Greece’s existing bailout program expires on June 30, and officials have said time is running out for the Greek and E.U. parliaments to approve any deal. No country has left the euro before, so there are huge unknowns ahead:
“Grexit” leads to a drop in living standards, higher inflation and civil unrest in Greece. It also has a drastic contagion effect: depositors move their money out of other struggling euro-zone countries, such as Spain and Italy, sparking a full-blown banking crisis that spreads beyond Europe to hammer the global economy.
European governments bear the brunt of the hit, since foreign-bank exposure to Greece now totals only $46 billion, according to analysts at Wells Fargo. The impact on private banks outside Europe is manageable, and they continue lending.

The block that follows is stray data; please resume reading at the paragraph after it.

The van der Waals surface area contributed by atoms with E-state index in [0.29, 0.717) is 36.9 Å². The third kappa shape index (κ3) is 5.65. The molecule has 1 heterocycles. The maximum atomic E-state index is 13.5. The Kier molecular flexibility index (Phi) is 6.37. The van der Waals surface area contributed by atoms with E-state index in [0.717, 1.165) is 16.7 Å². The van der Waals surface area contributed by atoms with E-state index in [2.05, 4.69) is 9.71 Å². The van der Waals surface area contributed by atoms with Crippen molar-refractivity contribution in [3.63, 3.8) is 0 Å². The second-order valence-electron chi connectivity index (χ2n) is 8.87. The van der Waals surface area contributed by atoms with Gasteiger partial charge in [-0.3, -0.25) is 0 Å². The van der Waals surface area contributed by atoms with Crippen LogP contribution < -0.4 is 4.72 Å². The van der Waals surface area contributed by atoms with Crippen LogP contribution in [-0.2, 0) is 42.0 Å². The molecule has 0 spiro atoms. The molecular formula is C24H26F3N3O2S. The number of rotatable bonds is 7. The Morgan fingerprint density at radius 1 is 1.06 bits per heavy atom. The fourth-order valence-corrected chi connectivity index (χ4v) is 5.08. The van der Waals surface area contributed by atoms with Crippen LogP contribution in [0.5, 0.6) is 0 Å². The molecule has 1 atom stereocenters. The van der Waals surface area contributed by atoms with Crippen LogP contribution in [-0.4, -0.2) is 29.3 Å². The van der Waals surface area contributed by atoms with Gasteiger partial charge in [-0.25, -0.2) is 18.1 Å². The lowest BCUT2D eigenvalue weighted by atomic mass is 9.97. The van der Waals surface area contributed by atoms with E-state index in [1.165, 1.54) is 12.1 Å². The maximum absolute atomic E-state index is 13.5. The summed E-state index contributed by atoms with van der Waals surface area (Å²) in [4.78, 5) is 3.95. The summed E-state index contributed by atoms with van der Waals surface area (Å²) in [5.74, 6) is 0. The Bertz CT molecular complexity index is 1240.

The ability to devalue its currency lets Greece manage its financial problems through inflation, while the E.U. averts meltdown by giving Greece the option to re-enter the euro zone in the future.
This appears in the June 29, 2015 issue of TIME.